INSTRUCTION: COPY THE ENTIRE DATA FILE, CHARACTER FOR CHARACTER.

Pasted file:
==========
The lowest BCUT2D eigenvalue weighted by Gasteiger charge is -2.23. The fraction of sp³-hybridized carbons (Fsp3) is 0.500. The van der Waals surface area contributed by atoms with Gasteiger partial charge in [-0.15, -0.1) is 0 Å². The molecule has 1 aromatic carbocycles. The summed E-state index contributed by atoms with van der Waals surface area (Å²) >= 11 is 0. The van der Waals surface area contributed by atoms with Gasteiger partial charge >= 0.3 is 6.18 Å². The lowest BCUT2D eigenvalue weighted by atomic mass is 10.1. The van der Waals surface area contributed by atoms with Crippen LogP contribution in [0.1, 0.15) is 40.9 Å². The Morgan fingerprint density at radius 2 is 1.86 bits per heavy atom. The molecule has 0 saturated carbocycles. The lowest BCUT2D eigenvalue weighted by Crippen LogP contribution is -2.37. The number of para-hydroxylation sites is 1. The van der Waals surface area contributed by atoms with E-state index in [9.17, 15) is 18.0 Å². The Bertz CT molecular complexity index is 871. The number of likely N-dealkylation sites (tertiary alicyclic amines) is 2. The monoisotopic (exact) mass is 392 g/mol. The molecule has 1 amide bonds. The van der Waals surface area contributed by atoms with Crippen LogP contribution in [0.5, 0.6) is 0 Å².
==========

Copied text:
The lowest BCUT2D eigenvalue weighted by Gasteiger charge is -2.23. The fraction of sp³-hybridized carbons (Fsp3) is 0.500. The van der Waals surface area contributed by atoms with Gasteiger partial charge in [-0.15, -0.1) is 0 Å². The molecule has 1 aromatic carbocycles. The summed E-state index contributed by atoms with van der Waals surface area (Å²) >= 11 is 0. The van der Waals surface area contributed by atoms with Gasteiger partial charge >= 0.3 is 6.18 Å². The lowest BCUT2D eigenvalue weighted by atomic mass is 10.1. The van der Waals surface area contributed by atoms with Crippen LogP contribution in [0.1, 0.15) is 40.9 Å². The Morgan fingerprint density at radius 2 is 1.86 bits per heavy atom. The molecule has 0 saturated carbocycles. The lowest BCUT2D eigenvalue weighted by Crippen LogP contribution is -2.37. The number of para-hydroxylation sites is 1. The van der Waals surface area contributed by atoms with E-state index in [9.17, 15) is 18.0 Å². The Bertz CT molecular complexity index is 871. The number of likely N-dealkylation sites (tertiary alicyclic amines) is 2. The monoisotopic (exact) mass is 392 g/mol. The molecule has 1 amide bonds. The van der Waals surface area contributed by atoms with Crippen LogP contribution in [0.5, 0.6) is 0 Å².